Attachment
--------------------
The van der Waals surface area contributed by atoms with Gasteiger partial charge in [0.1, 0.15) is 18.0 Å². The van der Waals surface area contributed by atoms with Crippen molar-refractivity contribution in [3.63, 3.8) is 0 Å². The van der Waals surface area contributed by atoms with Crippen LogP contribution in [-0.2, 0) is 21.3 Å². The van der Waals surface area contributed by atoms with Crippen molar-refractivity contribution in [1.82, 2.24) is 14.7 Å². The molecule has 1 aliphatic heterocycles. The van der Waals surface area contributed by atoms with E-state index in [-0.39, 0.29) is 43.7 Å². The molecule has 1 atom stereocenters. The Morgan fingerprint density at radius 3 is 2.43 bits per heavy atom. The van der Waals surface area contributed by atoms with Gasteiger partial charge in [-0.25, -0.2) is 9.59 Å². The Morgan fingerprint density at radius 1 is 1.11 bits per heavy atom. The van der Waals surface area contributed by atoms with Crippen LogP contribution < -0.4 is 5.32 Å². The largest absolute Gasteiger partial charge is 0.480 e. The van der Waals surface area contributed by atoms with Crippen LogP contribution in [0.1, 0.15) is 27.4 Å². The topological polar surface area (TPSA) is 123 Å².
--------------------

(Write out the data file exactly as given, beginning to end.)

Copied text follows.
The van der Waals surface area contributed by atoms with Gasteiger partial charge in [0.1, 0.15) is 18.0 Å². The van der Waals surface area contributed by atoms with Crippen molar-refractivity contribution in [3.63, 3.8) is 0 Å². The van der Waals surface area contributed by atoms with Crippen LogP contribution in [-0.2, 0) is 21.3 Å². The van der Waals surface area contributed by atoms with Crippen molar-refractivity contribution in [1.82, 2.24) is 14.7 Å². The molecule has 1 aliphatic heterocycles. The van der Waals surface area contributed by atoms with E-state index in [-0.39, 0.29) is 43.7 Å². The molecule has 1 atom stereocenters. The Morgan fingerprint density at radius 3 is 2.43 bits per heavy atom. The van der Waals surface area contributed by atoms with Gasteiger partial charge in [-0.25, -0.2) is 9.59 Å². The Morgan fingerprint density at radius 1 is 1.11 bits per heavy atom. The van der Waals surface area contributed by atoms with Crippen LogP contribution < -0.4 is 5.32 Å². The largest absolute Gasteiger partial charge is 0.480 e. The van der Waals surface area contributed by atoms with Crippen LogP contribution in [0.1, 0.15) is 27.4 Å². The topological polar surface area (TPSA) is 123 Å².